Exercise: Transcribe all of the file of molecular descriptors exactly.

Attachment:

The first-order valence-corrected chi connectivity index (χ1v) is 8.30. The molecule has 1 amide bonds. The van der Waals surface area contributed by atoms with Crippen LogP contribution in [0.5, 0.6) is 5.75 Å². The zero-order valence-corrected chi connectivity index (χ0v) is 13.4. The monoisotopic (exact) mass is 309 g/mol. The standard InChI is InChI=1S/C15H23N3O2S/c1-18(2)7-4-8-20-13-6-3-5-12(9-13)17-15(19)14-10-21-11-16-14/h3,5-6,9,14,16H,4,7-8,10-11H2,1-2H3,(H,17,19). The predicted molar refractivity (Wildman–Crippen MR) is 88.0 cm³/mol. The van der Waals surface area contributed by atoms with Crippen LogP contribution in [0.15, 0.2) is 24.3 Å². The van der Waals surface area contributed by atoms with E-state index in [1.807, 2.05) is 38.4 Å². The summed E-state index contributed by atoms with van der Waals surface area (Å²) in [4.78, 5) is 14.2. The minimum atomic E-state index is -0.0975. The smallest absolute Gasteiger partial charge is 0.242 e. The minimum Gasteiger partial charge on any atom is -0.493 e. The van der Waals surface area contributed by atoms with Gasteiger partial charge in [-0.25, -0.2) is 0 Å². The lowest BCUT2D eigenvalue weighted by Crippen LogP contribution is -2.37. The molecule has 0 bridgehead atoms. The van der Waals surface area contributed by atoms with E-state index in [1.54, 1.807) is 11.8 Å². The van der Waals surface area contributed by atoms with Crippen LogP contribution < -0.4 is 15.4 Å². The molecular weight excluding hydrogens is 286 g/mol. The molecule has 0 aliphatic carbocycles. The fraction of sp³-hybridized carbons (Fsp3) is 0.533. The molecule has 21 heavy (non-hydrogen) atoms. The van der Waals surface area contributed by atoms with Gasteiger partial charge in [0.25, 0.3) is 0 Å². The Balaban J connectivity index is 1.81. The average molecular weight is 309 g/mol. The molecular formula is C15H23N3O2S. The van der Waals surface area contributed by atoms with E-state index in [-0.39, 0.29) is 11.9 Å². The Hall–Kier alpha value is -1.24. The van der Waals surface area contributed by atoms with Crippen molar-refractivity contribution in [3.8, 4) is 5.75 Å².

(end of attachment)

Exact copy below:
The first-order valence-corrected chi connectivity index (χ1v) is 8.30. The molecule has 1 amide bonds. The van der Waals surface area contributed by atoms with Crippen LogP contribution in [0.5, 0.6) is 5.75 Å². The zero-order valence-corrected chi connectivity index (χ0v) is 13.4. The monoisotopic (exact) mass is 309 g/mol. The standard InChI is InChI=1S/C15H23N3O2S/c1-18(2)7-4-8-20-13-6-3-5-12(9-13)17-15(19)14-10-21-11-16-14/h3,5-6,9,14,16H,4,7-8,10-11H2,1-2H3,(H,17,19). The predicted molar refractivity (Wildman–Crippen MR) is 88.0 cm³/mol. The van der Waals surface area contributed by atoms with Crippen LogP contribution in [0.15, 0.2) is 24.3 Å². The van der Waals surface area contributed by atoms with E-state index in [1.807, 2.05) is 38.4 Å². The summed E-state index contributed by atoms with van der Waals surface area (Å²) in [4.78, 5) is 14.2. The minimum atomic E-state index is -0.0975. The smallest absolute Gasteiger partial charge is 0.242 e. The minimum Gasteiger partial charge on any atom is -0.493 e. The van der Waals surface area contributed by atoms with Gasteiger partial charge in [-0.25, -0.2) is 0 Å². The lowest BCUT2D eigenvalue weighted by Crippen LogP contribution is -2.37. The molecule has 0 bridgehead atoms. The van der Waals surface area contributed by atoms with E-state index in [1.54, 1.807) is 11.8 Å². The van der Waals surface area contributed by atoms with Crippen LogP contribution < -0.4 is 15.4 Å². The molecular weight excluding hydrogens is 286 g/mol. The molecule has 0 aliphatic carbocycles. The fraction of sp³-hybridized carbons (Fsp3) is 0.533. The molecule has 21 heavy (non-hydrogen) atoms. The van der Waals surface area contributed by atoms with Gasteiger partial charge in [0.25, 0.3) is 0 Å². The Balaban J connectivity index is 1.81. The average molecular weight is 309 g/mol. The molecular formula is C15H23N3O2S. The van der Waals surface area contributed by atoms with E-state index in [-0.39, 0.29) is 11.9 Å². The Hall–Kier alpha value is -1.24. The van der Waals surface area contributed by atoms with Crippen molar-refractivity contribution in [3.8, 4) is 5.75 Å².